Staib first described the formation of pigments produced by C. neoformans on Niger seed agar (Guizotia abyssinica), but this trait was not immediately associated with virulence [11]. Later studies by Kwon-Chung's laboratory proposed an association with virulence based on a number of classical genetics studies. In the first, a UV-generated mel− mutant, 92t-1, in serotype D strain B-3502 and its progeny from a cross to B-3501, were injected into Swiss albino mice. The three Mel+ strains killed mice with a mean survival of 23, 46 and 29 days, respectively, while no mice inoculated with the mel− strains died. All strains tested appeared to have identical morphology and growth rates in rich media [12]. In a follow-up study, Rhodes et al. [13] used a spontaneous mel− mutant of B-3502 crossed to the Mel+ B-3501 to produce three Mel+ and three mel− progeny. When injected into mice, the cumulative mortality was greater in the Mel+ than the mel− group and some melC. neoformans strains were found to have reverted to Mel+ suggesting a protective melanin-associated phenotype.

The above studies, while suggesting a role for melanin in virulence, were limited because, at the time, the strains could not be molecularly characterized. Identification of the laccase gene, CNLAC1, later provided the means to construct targeted knockout strains to test the role of laccase in melanin formation and virulence [14,15]. One such strain, 10S, was found to contain a 4-kb deletion of the 5 end of the CNLAC1 gene, which resulted in absent laccase transcription and white colonies on Niger seed agar. Congenic Mel+ and mel− strains, 10S-BUC4 and 10S-BU4, were then made by complementation with either wild-type CNLAC1 or the transformation marker, URA5 and backcrossed five times. Chromosomal patterns and growth rates of the strains were identical. The mel− mutant 10S-BU4 was found to exhibit attenuated virulence using an intravenous mouse model, which was restored by complementation with wild-type CNLAC1. In the same experiment, an additional set of isogenic Mel+ and mel− mutants was constructed by complementing a previously described UV-derived mel− mutant with either intact wild-type CNLAC1 or the selection marker Ura5 alone. Virulence of the mel− strain was significantly reduced from that of Mel+ strain, consistent with the results from the 10S series [15]. These experiments were recently repeated using an intratracheal mouse model which showed that laccase activity was required for extrapulmonary dissemination but not for pulmonary persistence of the organism [16]. These data all strongly support the concept that laccase and its enzyme products are responsible for the pigment-associated virulence observed from earlier studies.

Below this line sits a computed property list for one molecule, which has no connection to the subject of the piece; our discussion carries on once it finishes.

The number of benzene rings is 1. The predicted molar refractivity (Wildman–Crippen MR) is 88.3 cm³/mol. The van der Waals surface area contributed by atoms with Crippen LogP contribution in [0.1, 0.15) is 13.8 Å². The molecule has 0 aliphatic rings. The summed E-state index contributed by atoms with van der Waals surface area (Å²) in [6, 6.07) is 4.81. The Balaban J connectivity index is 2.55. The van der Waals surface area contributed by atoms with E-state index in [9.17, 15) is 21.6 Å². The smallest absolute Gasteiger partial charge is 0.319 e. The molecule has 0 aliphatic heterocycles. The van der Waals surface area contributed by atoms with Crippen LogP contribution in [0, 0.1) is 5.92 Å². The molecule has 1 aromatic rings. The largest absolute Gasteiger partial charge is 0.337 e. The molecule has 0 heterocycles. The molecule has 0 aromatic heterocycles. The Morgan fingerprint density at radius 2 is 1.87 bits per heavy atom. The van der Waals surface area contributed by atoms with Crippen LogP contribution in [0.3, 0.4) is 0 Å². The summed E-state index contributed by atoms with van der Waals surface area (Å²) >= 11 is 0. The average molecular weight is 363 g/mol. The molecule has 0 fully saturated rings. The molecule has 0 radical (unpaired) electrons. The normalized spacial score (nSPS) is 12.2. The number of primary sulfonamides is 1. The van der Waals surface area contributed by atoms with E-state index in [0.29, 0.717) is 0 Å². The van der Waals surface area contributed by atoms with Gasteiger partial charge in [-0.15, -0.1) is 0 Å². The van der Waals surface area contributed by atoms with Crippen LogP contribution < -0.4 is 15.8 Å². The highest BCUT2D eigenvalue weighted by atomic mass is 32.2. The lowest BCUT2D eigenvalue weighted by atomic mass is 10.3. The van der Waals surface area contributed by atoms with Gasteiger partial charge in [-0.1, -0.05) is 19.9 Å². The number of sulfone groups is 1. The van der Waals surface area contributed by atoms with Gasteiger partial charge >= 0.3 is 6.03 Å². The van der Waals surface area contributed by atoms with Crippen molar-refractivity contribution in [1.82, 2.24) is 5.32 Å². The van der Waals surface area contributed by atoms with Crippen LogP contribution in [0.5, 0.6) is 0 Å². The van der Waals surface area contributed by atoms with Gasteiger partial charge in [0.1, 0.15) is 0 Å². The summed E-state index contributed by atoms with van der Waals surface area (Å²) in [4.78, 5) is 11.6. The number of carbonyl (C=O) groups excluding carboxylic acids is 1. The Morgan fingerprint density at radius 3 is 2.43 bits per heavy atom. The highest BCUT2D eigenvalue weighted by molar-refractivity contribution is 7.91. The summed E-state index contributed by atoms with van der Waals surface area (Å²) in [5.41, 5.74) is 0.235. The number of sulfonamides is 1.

3Structural analysis and cellular location of the laccase enzyme from C. neoformans

Laccase of C. neoformans was initially referred to as a phenol oxidase or diphenol oxidase because of its ability to make colored products from a wide variety of phenolic compounds having two hydroxyl groups, but not tyrosine [17]. However, a number of enzymes including tyrosinases, peroxidases and the yeast iron transporter, Fet3, also share these substrate activities, thus requiring additional studies to identify the enzyme as a laccase [10]. Purification and cloning of the cryptococcal enzyme allowed its identification as a laccase based on several properties [14]. Atomic absorption measurements showed the enzyme to contain 4 mol/mol of copper and to have an absorbance at 610 and 320 nm, characteristic of type I and III copper of laccases, respectively. These sites were corroborated by the presence of several consensus copper-binding domains from amino acid sequence derived from CNLAC1 cDNA (Fig. 2(a)). Molecular modeling of cryptococcal laccase based on X-ray data of the Coprinus cinereus laccase [18] shows the intimate binding of four copper centers as well as a predominant β-pleaded sheet motif within the protein (Fig. 2(b)). Purified cryptococcal laccase was also shown by HPLC and mass spectroscopy to produce an important melanin intermediate o-dopachrome (DAQ) from dopamine. The enzyme also exhibited a high substrate specificity towards catecholamines which may contribute to optimization of cryptococcal laccase for the neurotropism of C. neoformans[16,19].

Figure 2.

Structure and localization of laccase of C. neoformans. (a) Amino acid sequence comparison of four homologous regions of the multicopper blue proteins. Sequences of laccase from C. neoformans (CNLAC1 and CNLAC2), Neurospora crassa[61], Tramates hirsuta[62] and human ceruloplasmin (H cp., [63]). Numbers proximal to each sequence represent the positions of the amino acid residues of the proteins. Identical amino acids are in red. Potential coordination sites for the three different types of copper ions are indicated by 1*, 2* and 3*. (b) Ribbon diagram of a model of laccase from C. neoformans. The coordinates used for this diagram were simulated from the coordinates reported for the laccase from C. cinereus[18] and the sequence of the C. neoformans laccase with the program MOE (Chemical Computing Group, Montreal, Canada). (c) Localization of laccase to the cell wall of C. neoformans using immuno-electron microscopy and an anti-laccase monoclonal antibody, or (d) a green fluorescent-tagged laccase visualized by epi-fluorescence by confocal microscopy (adapted from Zhu et al. [20]; used with permission).